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There are no similar compromises from a more practical perspective, though. The Acer S13 is slim and light; the perfect laptop if you want something portable that's also big enough to work on all day. It weighs 1.3kg and is 15mm thick. That's thinner and lighter than the 13-inch MacBook Pro.

The various Asus ZenBook rivals look a bit nicer from the outside, but the Acer S13 has everything you need in a portable model. It's also well-made, especially given parts of the build are affected by the fairly modest budget.

There's almost no keyboard flexing, no bowing of the frame if you pick it up by one end. Don't undervalue this solidity: a rigid keyboard is more important than a fancy-looking lid.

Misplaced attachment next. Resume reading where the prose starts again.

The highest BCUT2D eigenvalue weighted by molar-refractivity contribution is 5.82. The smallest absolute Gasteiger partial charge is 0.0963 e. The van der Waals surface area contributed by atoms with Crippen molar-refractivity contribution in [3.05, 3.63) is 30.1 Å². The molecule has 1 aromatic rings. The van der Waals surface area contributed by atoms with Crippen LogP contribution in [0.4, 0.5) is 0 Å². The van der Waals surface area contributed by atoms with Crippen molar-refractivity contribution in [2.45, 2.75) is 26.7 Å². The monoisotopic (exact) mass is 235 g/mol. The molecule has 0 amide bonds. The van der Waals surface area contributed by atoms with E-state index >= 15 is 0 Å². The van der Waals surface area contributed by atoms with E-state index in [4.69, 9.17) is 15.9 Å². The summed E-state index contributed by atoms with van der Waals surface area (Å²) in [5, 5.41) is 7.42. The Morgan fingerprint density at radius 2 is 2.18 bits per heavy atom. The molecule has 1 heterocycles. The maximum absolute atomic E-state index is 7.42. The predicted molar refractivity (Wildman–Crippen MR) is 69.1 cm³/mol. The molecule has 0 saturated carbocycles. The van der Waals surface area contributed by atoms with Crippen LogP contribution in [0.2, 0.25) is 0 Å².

Acer has also nailed the S13's connectivity, packing in a mix of old and new. You won't have to buy a bunch of new adapters for your current gear, but you also get one of the new USB-C 3.1 ports - that we frankly don't have all that much use for yet, but this will probably be indispensable in a year or two.

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Older style connectors include two full-size USB 3.0 ports, a full-size HDMI and a full-fat SD card slot rather than the phone-centric microSD kind.

This is a true mainstream crowd-pleaser array. You can plug the Acer S13 into a monitor or TV with a normal HDMI cable, and photography fans don't have to carry around an annoying card reader just to edit their pics.

It's the polar opposite of a 12-inch MacBook, in other words.